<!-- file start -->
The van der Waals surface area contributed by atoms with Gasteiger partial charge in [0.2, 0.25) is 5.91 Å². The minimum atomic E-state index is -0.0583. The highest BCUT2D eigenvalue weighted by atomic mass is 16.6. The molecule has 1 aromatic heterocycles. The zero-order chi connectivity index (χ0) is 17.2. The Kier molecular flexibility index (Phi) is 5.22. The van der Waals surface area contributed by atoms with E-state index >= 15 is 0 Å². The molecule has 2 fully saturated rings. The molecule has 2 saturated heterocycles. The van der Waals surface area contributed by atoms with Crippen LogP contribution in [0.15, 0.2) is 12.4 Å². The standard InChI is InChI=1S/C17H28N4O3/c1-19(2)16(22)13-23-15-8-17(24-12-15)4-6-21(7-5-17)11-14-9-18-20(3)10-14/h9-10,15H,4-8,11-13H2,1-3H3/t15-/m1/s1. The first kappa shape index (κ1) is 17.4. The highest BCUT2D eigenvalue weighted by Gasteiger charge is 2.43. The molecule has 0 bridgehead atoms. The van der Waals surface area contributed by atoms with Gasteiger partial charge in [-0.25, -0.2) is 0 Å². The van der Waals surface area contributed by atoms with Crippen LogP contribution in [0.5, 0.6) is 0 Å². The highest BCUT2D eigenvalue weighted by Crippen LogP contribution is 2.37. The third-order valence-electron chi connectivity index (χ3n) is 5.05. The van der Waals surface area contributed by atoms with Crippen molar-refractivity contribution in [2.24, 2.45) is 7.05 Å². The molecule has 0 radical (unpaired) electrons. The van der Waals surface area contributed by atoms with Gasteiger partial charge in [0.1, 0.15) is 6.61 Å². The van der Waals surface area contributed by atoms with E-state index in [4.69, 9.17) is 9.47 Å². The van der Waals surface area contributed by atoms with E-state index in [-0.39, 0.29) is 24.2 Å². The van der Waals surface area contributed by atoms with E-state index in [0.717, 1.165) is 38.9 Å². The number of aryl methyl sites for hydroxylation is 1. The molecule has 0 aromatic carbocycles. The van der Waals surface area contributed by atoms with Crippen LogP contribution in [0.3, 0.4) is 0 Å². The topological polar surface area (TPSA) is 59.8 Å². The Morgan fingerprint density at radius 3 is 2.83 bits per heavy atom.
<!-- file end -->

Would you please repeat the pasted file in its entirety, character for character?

The van der Waals surface area contributed by atoms with Gasteiger partial charge in [0.2, 0.25) is 5.91 Å². The minimum atomic E-state index is -0.0583. The highest BCUT2D eigenvalue weighted by atomic mass is 16.6. The molecule has 1 aromatic heterocycles. The zero-order chi connectivity index (χ0) is 17.2. The Kier molecular flexibility index (Phi) is 5.22. The van der Waals surface area contributed by atoms with E-state index >= 15 is 0 Å². The molecule has 2 fully saturated rings. The molecule has 2 saturated heterocycles. The van der Waals surface area contributed by atoms with Crippen LogP contribution in [0.15, 0.2) is 12.4 Å². The standard InChI is InChI=1S/C17H28N4O3/c1-19(2)16(22)13-23-15-8-17(24-12-15)4-6-21(7-5-17)11-14-9-18-20(3)10-14/h9-10,15H,4-8,11-13H2,1-3H3/t15-/m1/s1. The first kappa shape index (κ1) is 17.4. The highest BCUT2D eigenvalue weighted by Gasteiger charge is 2.43. The molecule has 0 bridgehead atoms. The van der Waals surface area contributed by atoms with Gasteiger partial charge in [-0.25, -0.2) is 0 Å². The van der Waals surface area contributed by atoms with Crippen LogP contribution in [0.5, 0.6) is 0 Å². The highest BCUT2D eigenvalue weighted by Crippen LogP contribution is 2.37. The third-order valence-electron chi connectivity index (χ3n) is 5.05. The van der Waals surface area contributed by atoms with Crippen molar-refractivity contribution in [2.24, 2.45) is 7.05 Å². The molecule has 0 radical (unpaired) electrons. The van der Waals surface area contributed by atoms with Gasteiger partial charge in [0.1, 0.15) is 6.61 Å². The van der Waals surface area contributed by atoms with E-state index in [4.69, 9.17) is 9.47 Å². The van der Waals surface area contributed by atoms with E-state index in [-0.39, 0.29) is 24.2 Å². The van der Waals surface area contributed by atoms with E-state index in [0.717, 1.165) is 38.9 Å². The number of aryl methyl sites for hydroxylation is 1. The molecule has 0 aromatic carbocycles. The van der Waals surface area contributed by atoms with Crippen LogP contribution in [0.3, 0.4) is 0 Å². The topological polar surface area (TPSA) is 59.8 Å². The Morgan fingerprint density at radius 3 is 2.83 bits per heavy atom.